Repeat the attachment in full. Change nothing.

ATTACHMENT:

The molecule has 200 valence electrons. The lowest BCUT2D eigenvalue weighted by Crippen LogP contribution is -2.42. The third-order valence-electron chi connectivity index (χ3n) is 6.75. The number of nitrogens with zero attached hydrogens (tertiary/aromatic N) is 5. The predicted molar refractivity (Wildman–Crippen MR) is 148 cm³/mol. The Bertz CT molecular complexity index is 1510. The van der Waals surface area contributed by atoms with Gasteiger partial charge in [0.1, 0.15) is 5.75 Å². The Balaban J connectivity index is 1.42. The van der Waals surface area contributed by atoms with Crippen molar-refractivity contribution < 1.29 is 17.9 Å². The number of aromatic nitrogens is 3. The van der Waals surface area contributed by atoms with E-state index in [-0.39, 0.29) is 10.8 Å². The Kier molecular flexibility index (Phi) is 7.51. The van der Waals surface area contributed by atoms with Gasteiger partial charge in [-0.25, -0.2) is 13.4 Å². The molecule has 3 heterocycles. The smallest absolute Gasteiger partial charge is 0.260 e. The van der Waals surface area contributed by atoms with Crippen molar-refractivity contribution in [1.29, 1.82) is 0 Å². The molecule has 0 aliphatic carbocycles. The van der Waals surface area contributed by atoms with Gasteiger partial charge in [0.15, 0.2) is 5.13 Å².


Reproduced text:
The molecule has 200 valence electrons. The lowest BCUT2D eigenvalue weighted by Crippen LogP contribution is -2.42. The third-order valence-electron chi connectivity index (χ3n) is 6.75. The number of nitrogens with zero attached hydrogens (tertiary/aromatic N) is 5. The predicted molar refractivity (Wildman–Crippen MR) is 148 cm³/mol. The Bertz CT molecular complexity index is 1510. The van der Waals surface area contributed by atoms with Gasteiger partial charge in [0.1, 0.15) is 5.75 Å². The Balaban J connectivity index is 1.42. The van der Waals surface area contributed by atoms with Crippen molar-refractivity contribution < 1.29 is 17.9 Å². The number of aromatic nitrogens is 3. The van der Waals surface area contributed by atoms with E-state index in [-0.39, 0.29) is 10.8 Å². The Kier molecular flexibility index (Phi) is 7.51. The van der Waals surface area contributed by atoms with Gasteiger partial charge in [-0.25, -0.2) is 13.4 Å². The molecule has 3 heterocycles. The smallest absolute Gasteiger partial charge is 0.260 e. The van der Waals surface area contributed by atoms with Crippen molar-refractivity contribution in [1.29, 1.82) is 0 Å². The molecule has 0 aliphatic carbocycles. The van der Waals surface area contributed by atoms with Gasteiger partial charge in [0.15, 0.2) is 5.13 Å².